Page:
The Woolaway is a non traditionally built property from a company by the name of W Woolaway & Sons Ltd who were based in Devon.
There were two types of property built:
- The Woolaway house which were constructed between 1946 and 1956. These were two storey semi-detached or terraced properties.
- The Woolaway bungalow which were built from 1953 onwards and were all detached properties.
Any potential refurbishment program needs to be carefully considered as these are a property type that are on the official Designated Defective list as per BRE and the Housing Defects Act 1984.
By BRE report
4 foot by 2 foot pre-cast aerated contrete panels were then bolted externally to the frame with 6 bolts per panel. These panels were just 2 inches thick but were finished externally with a thick coat render system.
The roof was of medium pitch, timber rafters and finished with tiles.
The bungalows were constructed in similar fashion although externally they appear different as the external walls are a faily narrow pre-cast concrete panel and they feature a contratsting cladding finish to the gable apex.
Areas of Concern
As we said earlier, Woolaway houses are on the list of Designated Defective properties. Although the bungalows do not appear on this list the areas of concern are similar.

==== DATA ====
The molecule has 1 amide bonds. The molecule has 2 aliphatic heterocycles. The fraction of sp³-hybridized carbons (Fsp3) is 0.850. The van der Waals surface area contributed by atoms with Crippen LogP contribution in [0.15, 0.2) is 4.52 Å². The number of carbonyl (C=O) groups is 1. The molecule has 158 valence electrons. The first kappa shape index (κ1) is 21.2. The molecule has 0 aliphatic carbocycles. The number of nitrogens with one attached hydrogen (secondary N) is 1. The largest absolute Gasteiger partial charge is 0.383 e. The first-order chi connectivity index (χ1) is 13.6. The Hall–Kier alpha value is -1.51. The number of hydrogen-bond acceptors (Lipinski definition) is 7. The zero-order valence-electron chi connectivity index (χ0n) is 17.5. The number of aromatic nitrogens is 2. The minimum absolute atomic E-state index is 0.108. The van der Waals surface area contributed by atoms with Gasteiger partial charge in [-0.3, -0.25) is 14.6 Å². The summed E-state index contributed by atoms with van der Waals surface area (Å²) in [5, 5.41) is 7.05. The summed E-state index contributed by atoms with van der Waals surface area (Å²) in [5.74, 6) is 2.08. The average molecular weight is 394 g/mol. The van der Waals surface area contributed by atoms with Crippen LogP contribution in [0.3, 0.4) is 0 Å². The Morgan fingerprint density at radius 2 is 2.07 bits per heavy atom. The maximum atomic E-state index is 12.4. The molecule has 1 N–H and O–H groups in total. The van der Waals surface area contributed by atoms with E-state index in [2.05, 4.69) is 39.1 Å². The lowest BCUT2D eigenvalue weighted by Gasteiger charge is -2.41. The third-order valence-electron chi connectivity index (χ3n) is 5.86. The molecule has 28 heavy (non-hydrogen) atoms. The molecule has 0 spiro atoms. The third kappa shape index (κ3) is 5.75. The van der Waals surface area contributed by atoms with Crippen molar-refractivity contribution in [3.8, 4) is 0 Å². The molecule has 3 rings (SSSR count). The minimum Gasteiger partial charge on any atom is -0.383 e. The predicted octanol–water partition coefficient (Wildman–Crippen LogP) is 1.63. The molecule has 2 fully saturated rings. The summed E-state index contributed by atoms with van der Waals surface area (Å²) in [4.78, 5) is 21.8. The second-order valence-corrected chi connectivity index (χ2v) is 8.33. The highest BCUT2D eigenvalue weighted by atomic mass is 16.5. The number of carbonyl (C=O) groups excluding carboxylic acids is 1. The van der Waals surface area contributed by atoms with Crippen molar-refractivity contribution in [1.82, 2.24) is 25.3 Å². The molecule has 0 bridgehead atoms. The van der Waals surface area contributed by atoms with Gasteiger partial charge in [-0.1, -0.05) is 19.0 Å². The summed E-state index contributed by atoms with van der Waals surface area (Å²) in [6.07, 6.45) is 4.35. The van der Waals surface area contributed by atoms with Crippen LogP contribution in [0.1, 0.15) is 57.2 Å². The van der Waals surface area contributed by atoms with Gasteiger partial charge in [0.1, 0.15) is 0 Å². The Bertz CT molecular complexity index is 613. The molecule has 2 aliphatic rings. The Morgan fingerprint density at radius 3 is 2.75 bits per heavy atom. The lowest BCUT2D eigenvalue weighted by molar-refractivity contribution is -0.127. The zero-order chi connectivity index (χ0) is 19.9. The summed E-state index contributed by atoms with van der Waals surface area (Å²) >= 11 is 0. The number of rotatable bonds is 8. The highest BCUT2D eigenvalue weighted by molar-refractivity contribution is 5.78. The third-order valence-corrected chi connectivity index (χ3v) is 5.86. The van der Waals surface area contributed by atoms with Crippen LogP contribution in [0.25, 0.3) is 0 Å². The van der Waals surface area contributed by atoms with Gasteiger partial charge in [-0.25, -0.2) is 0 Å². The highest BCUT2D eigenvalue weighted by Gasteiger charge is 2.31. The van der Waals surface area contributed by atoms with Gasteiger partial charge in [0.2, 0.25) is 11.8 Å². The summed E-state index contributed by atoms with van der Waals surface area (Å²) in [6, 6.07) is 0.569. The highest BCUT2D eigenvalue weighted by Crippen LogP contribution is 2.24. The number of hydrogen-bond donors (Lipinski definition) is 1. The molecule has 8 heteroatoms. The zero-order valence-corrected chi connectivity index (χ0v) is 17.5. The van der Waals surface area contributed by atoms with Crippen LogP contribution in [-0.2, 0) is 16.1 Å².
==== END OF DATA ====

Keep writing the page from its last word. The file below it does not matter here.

Always start with a full structural survey. Particular attention needs to be paid to the following three areas:
- Cracking to the pre-cast concrete columns along with the degree of carbonation and levels of chloride.
- The condition of the pre-cast concrete panels behind the render finish – paying particular attention to any cracking
- Corrosion of the 6 fixing bolts to each panel
The nature of the construction of the pre-cast concrete columns lends itself to high rates of carbonation and low levels of chloride which, in turn, corrodes the rebar hence causing the concrete to spall.
Being Designated Defective means that structural survey is vital. The condition of the concrete frame is of paramount importance to any refurbishment program. Cracking to the infil panels can also cause issues which is why Structherm have, in the past, specified the unique Structural External Wall Insulation System or SEWI for short. You can read more about the SEWI system here.
Any localised repairs to the pre-cast concrete frame need to be first carried out. The inulated SEWI panels can then be installed. The benefits of using the structural EWI system is the fact that the panels will span from column to column. Therefore, once all localsied column repairs have been carried out it can be installed. The condition of the panels doesn’t matter as they’re spanned and not required as fixing points like they would be if utilisng a standard EWI system. These panels can therefore be either left in-situ of removed. Woolaway Refurbishment Case Study >>>.